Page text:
Which came first -- the artist or the rebel?
In the case of artist Lindsay Peyton, it took a teenager's rebellious attitude to introduce her to art. In junior high, she was kicked out of band class for her "bad attitude." So, in high school, she made the switch to art for her elective - and never looked back.
Now with dozens of shows on her resume, and years spent honing her craft, Peyton is back with a new show and new work. And she still has that rebellious streak.
Peyton will be showing her new paintings at the upcoming show "Pocket Universe," slated for 6 p.m. to 9 p.m. on Saturday, April 25 at Winter Street Studios, 2101 Winter Street, 77007. The group exhibit will also feature paintings by local artists Justin Dunford and Ian Anderson.
She will also have paintings on display at the John Cooper School Fine Arts Festival on the same day. The campus is located at 1 John Cooper School Dr.
Once she wraps up the two shows, Peyton will head to Nebraska for a residency at the Art Farm.
Mitch Cohen, a Houston artist, curator and founder of First Saturday Arts Market, has both worked with Peyton at a number shows. "From the first time I met Lindsay, she obviously did things differently," he said. "She's a steel trap unless you ask her the right questions, so it is always a great surprise when she announces a new art show-- and then to see how well she pulls it off is just amazing."
He said that Peyton is a unique character on the Houston art scene. "Lindsay certainly does things her own way, that is for sure -- from painting on plywood instead of canvas to living in her studio," he said. "Her art though is clearly her own -- and has a style that is obviously hers too. That is very important for collectors. Even as her painting skills develop and change, I can still spot one of her paintings."
Non-conformist may be a better description, Cohen said, doing things on her schedule, the way she wants. Peyton maintains studios both in Montgomery, just north of Houston, and Seattle. Her current focus is using oil paint to explore interior spaces.
A Houston native, Peyton is a photojournalism graduate of UT- Austin and principal of Cadence Enterprise, a creative services firm. Peyton is also curating the "Pocket Universe" exhibit.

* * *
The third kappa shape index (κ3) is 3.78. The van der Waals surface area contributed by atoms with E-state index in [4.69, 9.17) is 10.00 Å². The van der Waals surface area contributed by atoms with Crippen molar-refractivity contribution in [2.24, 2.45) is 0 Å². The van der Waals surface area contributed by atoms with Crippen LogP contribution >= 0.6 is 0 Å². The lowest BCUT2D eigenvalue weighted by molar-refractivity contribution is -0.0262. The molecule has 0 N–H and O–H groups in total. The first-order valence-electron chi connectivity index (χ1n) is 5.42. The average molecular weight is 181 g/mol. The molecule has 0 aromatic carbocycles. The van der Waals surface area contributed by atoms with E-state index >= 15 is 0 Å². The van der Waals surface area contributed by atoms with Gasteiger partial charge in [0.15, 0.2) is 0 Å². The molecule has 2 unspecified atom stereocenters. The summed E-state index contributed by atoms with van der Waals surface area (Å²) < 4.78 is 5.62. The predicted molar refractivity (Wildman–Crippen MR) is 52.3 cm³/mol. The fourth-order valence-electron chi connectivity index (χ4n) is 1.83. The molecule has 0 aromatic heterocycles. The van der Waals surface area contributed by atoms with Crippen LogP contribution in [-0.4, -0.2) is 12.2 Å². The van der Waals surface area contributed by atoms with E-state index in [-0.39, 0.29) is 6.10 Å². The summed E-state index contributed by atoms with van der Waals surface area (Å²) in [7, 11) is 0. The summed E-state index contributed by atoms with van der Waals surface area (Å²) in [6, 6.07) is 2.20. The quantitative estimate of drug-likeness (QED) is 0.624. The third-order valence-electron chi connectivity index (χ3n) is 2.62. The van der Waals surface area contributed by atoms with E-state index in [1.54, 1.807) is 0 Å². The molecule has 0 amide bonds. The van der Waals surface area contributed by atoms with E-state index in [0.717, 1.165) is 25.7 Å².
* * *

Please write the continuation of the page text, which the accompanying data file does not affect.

A summer 2013 residency in the Paducah (KY) Artist in Residency program as well as a solo show at Winter Street Studios Gallery and a group show at Pictures Plus Gallery in Houston last fall are among her most recent endeavors. Her art has been on display in recent years in Houston's most popular art venues, including Spring Street Studios, Betz Art Gallery and Canal Street Gallery.
Peyton said she fell in love with oil painting early on in high school - and took an interest in darkroom photography her senior year.
"I think that doing photography helped hone my eye," she said. "But my first love has always been oil painting. I started in high school and took darkroom photography my senior year and really enjoyed it, but never on the same level. I do enjoy photography, but digital doesn't do it for me so unless it's in a darkroom, I don't see myself going back."
Peyton strives to create paintings that convey multiple experiences - or a number of emotions - on one canvas. "I'm mainly inspired by experiences in my life and how they made me feel on several levels," she said. "I like exploring the idea that one person can feel several ways about one thing and that we're not one dimensional. People don't just feel sad; we're a mix of lots of different things. Trying to take a portrait or landscape or even a still life and put several different emotions into it is a challenge."
Also challenging is maintaining two studios 2,400-miles apart. "I've learned to juggle a lot," she said with a laugh.
Help is always good and that comes in the form of her assistant director Chance Hunter at Cadence Enterprise and fellow artist and frequent collaborator Justin Dunford. "Justin is a fantastic artist - but he's also one of the best installation expert and art handlers in the city," she said. "He will help hang the Pocket Universe show."
Why stretch oneself like that?
"I definitely want to expand my market, with my art and also with my creative service business, Cadence Enterprise," Peyton said. "I feel like it's important to try new and different things, to be open to new experiences. That's something that feeds my creativity. For me, travel is a big inspiration -- seeing different sites, meeting new people regardless of where I am is important."
Perhaps it's a bit of that rebellious spirit.